Nov 28, 2017
| 6 min read

Value Vector: Will Blockchain technology save the Internet of Things from itself? (Part 2)



Exploring real use cases for blockchain in Industrial IoT

In our last blog post on blockchain technology and IoT, we looked at the application of blockchain technologies specifically in cargo shipping and logistics. We also considered the Trusted IoT Alliance and its goals to develop and set the standard for an open source blockchain protocol to support IoT technology in major industries worldwide. Now we will take a look at how blockchain and IoT are being used in agriculture, energy, smart grid technology, manufacturing and M2M payments.

Reducing food waste and increase transparency in food freshness

In response to the problem of food waste, Zest Labs use sensor technology and the blockchain. They have created a freshness metric called ZIPR.  The software calculates a ZIPR code for each tracked pallet, using patented methodology and sensors, ensuring inventory and shipping decisions are based on actual freshness. This provides continuous real-time visibility of the remaining freshness capacity of produce and then directs intelligent routing to optimize delivery for required shelf-life.

On top of this, the blockchain creates an added layer of security and trust throughout the fresh food supply chain by creating true transparency about key food freshness factors to participants within the network.  Because blockchain records are immutable, they can't be modified after the fact, so the data can be trusted.  Zest Labs announced recently that they are offering free blockchain set up for growers and shippers using the Zest Fresh platform.


Selling solar energy without an intermediary

Last year LO3 Energy worked with Siemens to create a pilot TransActive Grid using blockchain technology. It enables residents with solar panels to sell excess energy back to their neighbours. Previously they’d been able to sell excess energy to utility companies, but they could not profit from it, only receiving deductions in future bills. Using the microgrid, residents no longer need a utility company as an intermediary and the microgrid can operate independently from the larger grid during power outages, providing a backup in case of emergencies. LO3 now has projects in Europe (including an as-yet-unannounced project in the U.K.), Australia and the U.S. in Brooklyn.  There's a lot of promise for this technology, but currently, the transaction costs are still high for consumers.  At utility scale, the potential for blockchain is more cost effective for now, but over time as blockchain transaction costs decline there will be more opportunity for adoption.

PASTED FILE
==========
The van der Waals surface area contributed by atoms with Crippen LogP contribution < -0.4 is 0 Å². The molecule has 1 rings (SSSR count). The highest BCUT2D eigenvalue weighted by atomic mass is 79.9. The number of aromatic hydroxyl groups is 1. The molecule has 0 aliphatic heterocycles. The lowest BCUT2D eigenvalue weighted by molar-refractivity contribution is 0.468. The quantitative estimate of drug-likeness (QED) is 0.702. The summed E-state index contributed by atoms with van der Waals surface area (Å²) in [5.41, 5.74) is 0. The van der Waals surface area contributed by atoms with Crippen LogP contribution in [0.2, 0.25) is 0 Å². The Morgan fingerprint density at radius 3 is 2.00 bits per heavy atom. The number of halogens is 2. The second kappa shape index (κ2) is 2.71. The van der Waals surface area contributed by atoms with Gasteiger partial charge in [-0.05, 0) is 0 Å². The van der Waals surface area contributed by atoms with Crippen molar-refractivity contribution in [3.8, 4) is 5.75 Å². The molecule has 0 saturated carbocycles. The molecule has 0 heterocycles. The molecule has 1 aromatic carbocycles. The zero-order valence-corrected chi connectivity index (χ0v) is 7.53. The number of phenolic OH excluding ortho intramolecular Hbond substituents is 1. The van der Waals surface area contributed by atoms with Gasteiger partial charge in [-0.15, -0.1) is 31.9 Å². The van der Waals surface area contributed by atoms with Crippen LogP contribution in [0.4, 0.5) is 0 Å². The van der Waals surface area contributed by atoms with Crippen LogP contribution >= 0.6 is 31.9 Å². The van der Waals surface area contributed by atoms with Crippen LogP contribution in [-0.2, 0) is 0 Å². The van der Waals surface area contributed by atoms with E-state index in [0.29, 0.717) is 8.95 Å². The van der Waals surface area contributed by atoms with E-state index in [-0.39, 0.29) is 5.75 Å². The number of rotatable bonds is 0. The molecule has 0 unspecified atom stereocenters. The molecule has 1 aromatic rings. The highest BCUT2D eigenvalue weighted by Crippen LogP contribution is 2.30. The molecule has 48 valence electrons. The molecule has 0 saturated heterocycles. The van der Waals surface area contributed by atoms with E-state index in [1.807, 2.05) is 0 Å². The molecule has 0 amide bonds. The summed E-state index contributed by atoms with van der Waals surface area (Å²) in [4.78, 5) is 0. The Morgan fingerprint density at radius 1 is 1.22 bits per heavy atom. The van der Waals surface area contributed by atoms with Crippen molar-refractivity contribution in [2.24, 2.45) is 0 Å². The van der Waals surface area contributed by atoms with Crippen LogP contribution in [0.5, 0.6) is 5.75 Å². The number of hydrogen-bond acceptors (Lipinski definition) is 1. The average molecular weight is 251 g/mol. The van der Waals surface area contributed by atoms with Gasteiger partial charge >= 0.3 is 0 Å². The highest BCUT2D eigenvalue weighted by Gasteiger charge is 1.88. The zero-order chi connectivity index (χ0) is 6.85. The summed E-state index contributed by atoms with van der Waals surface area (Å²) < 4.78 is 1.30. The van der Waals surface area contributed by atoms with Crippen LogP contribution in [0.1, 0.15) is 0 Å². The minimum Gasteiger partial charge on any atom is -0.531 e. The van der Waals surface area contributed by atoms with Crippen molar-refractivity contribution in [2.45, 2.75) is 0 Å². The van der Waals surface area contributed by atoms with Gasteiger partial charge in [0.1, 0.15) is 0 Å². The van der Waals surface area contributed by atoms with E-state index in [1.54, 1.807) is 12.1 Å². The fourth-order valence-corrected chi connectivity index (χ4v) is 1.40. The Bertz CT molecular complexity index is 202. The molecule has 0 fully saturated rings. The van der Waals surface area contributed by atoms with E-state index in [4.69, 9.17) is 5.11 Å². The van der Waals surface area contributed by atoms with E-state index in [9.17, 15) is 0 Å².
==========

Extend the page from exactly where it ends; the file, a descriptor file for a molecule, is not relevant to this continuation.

Tracking connected devices

While not yet in production, Cisco Systems has proposed a blockchain system to track IoT devices according to an application released by the U.S. Patent and Trademark Office. It outlined a blockchain platform that can identify connected devices, monitor their activity and evaluate how trustworthy each device is when connected to a network.

The system is also being designed to automatically register and assess new devices as they are added to the network, by comparing their performance to devices already on the blockchain.

The filing refers to "low-power and lossy networks" (LLNs), most notably utilized to run smart grid-type systems and smart city applications.  


Pay per use connected devices


It’s clear in IoT that we are moving towards a situation where many connected devices of the present and the future will be rented or hired rather than owned including office equipment, connected cars, and whitegoods.  In response, Blockchainfirst has created a smart lightbulb that is connected to the Ethereum blockchain. A user could send a small amount of Ether to the address of the lightbulb and it will turn on after the payment amount is consumed.

The idea behind this lightbulb is to show that Blockchainfirst can integrate their Ethan BIoT device in almost every appliance or machines such as a car or washing machine. They’ve since created a car sharing Wallet and hope that in time consumers will move from the typical purchasing model of buying the standard appliances outright, and over to a free appliance with a pay-per-use model.


Connect and monitor factory assets

Filament builds hardware and software for the Industrial Internet, allowing companies to securely connect and monitor their assets through long-range wireless networks. Encrypting down to the hardware level and leveraging Blockchain technology, Filament's decentralized network stack allows any device to connect, interact, and transact value independent of a central authority.

Their platform can inform the users of any errors or shortage of materials in a machine, while allowing the user to have complete control of its operation and keep a ledger of any actions taken by users.



In our upcoming webinar, Ed Maguire will join Andre De Castro of Blockchain of Things, Lou Kerner of Flight Ventures,  and Kevin Chen from IOTA Foundation to take a deeper look at the blockchain as an emerging technology and how it will help meet some of the challenges of the Industrial Internet of Things.